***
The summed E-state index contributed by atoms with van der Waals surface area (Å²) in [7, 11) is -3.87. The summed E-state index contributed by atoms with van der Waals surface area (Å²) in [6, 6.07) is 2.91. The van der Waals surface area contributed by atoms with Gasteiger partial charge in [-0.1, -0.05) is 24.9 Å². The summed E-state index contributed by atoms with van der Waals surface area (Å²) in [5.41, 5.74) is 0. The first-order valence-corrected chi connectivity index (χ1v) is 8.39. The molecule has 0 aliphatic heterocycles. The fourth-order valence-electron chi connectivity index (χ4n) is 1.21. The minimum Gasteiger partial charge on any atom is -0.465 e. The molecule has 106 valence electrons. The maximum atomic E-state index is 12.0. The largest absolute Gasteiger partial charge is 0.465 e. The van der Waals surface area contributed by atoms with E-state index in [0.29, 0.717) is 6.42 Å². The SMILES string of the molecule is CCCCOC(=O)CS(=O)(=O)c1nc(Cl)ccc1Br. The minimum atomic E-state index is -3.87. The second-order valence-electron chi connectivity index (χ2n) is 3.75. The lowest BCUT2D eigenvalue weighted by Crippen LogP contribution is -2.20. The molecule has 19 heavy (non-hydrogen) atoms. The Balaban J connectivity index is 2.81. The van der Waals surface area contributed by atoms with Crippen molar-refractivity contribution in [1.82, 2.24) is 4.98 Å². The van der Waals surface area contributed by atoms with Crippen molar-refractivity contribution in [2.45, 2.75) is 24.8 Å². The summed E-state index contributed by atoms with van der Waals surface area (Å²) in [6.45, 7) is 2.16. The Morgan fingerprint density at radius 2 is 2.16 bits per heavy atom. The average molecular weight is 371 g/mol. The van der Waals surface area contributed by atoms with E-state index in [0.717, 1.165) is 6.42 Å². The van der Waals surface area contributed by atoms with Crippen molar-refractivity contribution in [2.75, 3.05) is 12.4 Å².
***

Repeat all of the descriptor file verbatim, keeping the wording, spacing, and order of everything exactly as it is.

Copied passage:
The summed E-state index contributed by atoms with van der Waals surface area (Å²) in [7, 11) is -3.87. The summed E-state index contributed by atoms with van der Waals surface area (Å²) in [6, 6.07) is 2.91. The van der Waals surface area contributed by atoms with Gasteiger partial charge in [-0.1, -0.05) is 24.9 Å². The summed E-state index contributed by atoms with van der Waals surface area (Å²) in [5.41, 5.74) is 0. The first-order valence-corrected chi connectivity index (χ1v) is 8.39. The molecule has 0 aliphatic heterocycles. The fourth-order valence-electron chi connectivity index (χ4n) is 1.21. The minimum Gasteiger partial charge on any atom is -0.465 e. The molecule has 106 valence electrons. The maximum atomic E-state index is 12.0. The largest absolute Gasteiger partial charge is 0.465 e. The van der Waals surface area contributed by atoms with E-state index in [0.29, 0.717) is 6.42 Å². The SMILES string of the molecule is CCCCOC(=O)CS(=O)(=O)c1nc(Cl)ccc1Br. The minimum atomic E-state index is -3.87. The second-order valence-electron chi connectivity index (χ2n) is 3.75. The lowest BCUT2D eigenvalue weighted by Crippen LogP contribution is -2.20. The molecule has 19 heavy (non-hydrogen) atoms. The Balaban J connectivity index is 2.81. The van der Waals surface area contributed by atoms with Crippen molar-refractivity contribution in [1.82, 2.24) is 4.98 Å². The van der Waals surface area contributed by atoms with Crippen molar-refractivity contribution in [2.45, 2.75) is 24.8 Å². The summed E-state index contributed by atoms with van der Waals surface area (Å²) in [6.45, 7) is 2.16. The Morgan fingerprint density at radius 2 is 2.16 bits per heavy atom. The average molecular weight is 371 g/mol. The van der Waals surface area contributed by atoms with E-state index in [0.717, 1.165) is 6.42 Å². The van der Waals surface area contributed by atoms with Crippen molar-refractivity contribution in [2.75, 3.05) is 12.4 Å².